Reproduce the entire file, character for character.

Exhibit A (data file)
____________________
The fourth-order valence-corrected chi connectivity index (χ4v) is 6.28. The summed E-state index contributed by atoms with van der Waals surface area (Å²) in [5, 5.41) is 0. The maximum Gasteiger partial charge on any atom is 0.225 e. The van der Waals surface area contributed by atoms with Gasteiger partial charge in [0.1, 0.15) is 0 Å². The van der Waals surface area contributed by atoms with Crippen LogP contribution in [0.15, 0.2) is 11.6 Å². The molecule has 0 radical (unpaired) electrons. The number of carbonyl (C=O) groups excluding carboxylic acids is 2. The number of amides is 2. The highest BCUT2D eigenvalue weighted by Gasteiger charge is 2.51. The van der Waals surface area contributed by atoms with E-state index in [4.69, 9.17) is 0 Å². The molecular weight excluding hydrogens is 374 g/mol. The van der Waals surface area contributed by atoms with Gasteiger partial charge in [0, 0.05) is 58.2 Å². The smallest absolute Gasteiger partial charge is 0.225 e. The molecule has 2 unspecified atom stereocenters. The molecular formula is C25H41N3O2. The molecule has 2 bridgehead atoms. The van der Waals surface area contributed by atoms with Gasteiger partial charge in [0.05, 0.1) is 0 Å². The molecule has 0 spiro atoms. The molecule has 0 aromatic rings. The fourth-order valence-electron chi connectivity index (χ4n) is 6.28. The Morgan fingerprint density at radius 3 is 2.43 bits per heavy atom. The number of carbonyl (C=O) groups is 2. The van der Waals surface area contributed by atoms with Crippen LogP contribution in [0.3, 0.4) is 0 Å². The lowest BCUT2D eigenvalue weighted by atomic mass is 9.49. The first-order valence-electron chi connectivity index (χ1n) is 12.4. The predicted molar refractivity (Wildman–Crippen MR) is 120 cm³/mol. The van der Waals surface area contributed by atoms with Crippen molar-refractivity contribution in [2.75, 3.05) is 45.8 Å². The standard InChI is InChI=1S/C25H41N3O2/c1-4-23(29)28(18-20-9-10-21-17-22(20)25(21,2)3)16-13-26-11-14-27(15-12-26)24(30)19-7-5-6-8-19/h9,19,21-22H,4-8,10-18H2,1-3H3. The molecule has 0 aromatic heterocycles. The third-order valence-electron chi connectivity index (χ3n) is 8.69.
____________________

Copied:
The fourth-order valence-corrected chi connectivity index (χ4v) is 6.28. The summed E-state index contributed by atoms with van der Waals surface area (Å²) in [5, 5.41) is 0. The maximum Gasteiger partial charge on any atom is 0.225 e. The van der Waals surface area contributed by atoms with Gasteiger partial charge in [0.1, 0.15) is 0 Å². The van der Waals surface area contributed by atoms with Crippen LogP contribution in [0.15, 0.2) is 11.6 Å². The molecule has 0 radical (unpaired) electrons. The number of carbonyl (C=O) groups excluding carboxylic acids is 2. The number of amides is 2. The highest BCUT2D eigenvalue weighted by Gasteiger charge is 2.51. The van der Waals surface area contributed by atoms with E-state index in [4.69, 9.17) is 0 Å². The molecular weight excluding hydrogens is 374 g/mol. The van der Waals surface area contributed by atoms with Gasteiger partial charge in [0, 0.05) is 58.2 Å². The smallest absolute Gasteiger partial charge is 0.225 e. The molecule has 2 unspecified atom stereocenters. The molecular formula is C25H41N3O2. The molecule has 2 bridgehead atoms. The van der Waals surface area contributed by atoms with Gasteiger partial charge in [0.05, 0.1) is 0 Å². The molecule has 0 spiro atoms. The molecule has 0 aromatic rings. The fourth-order valence-electron chi connectivity index (χ4n) is 6.28. The Morgan fingerprint density at radius 3 is 2.43 bits per heavy atom. The number of carbonyl (C=O) groups is 2. The van der Waals surface area contributed by atoms with Crippen LogP contribution in [0.3, 0.4) is 0 Å². The lowest BCUT2D eigenvalue weighted by atomic mass is 9.49. The first-order valence-electron chi connectivity index (χ1n) is 12.4. The predicted molar refractivity (Wildman–Crippen MR) is 120 cm³/mol. The van der Waals surface area contributed by atoms with Crippen molar-refractivity contribution in [2.75, 3.05) is 45.8 Å². The standard InChI is InChI=1S/C25H41N3O2/c1-4-23(29)28(18-20-9-10-21-17-22(20)25(21,2)3)16-13-26-11-14-27(15-12-26)24(30)19-7-5-6-8-19/h9,19,21-22H,4-8,10-18H2,1-3H3. The molecule has 0 aromatic heterocycles. The third-order valence-electron chi connectivity index (χ3n) is 8.69.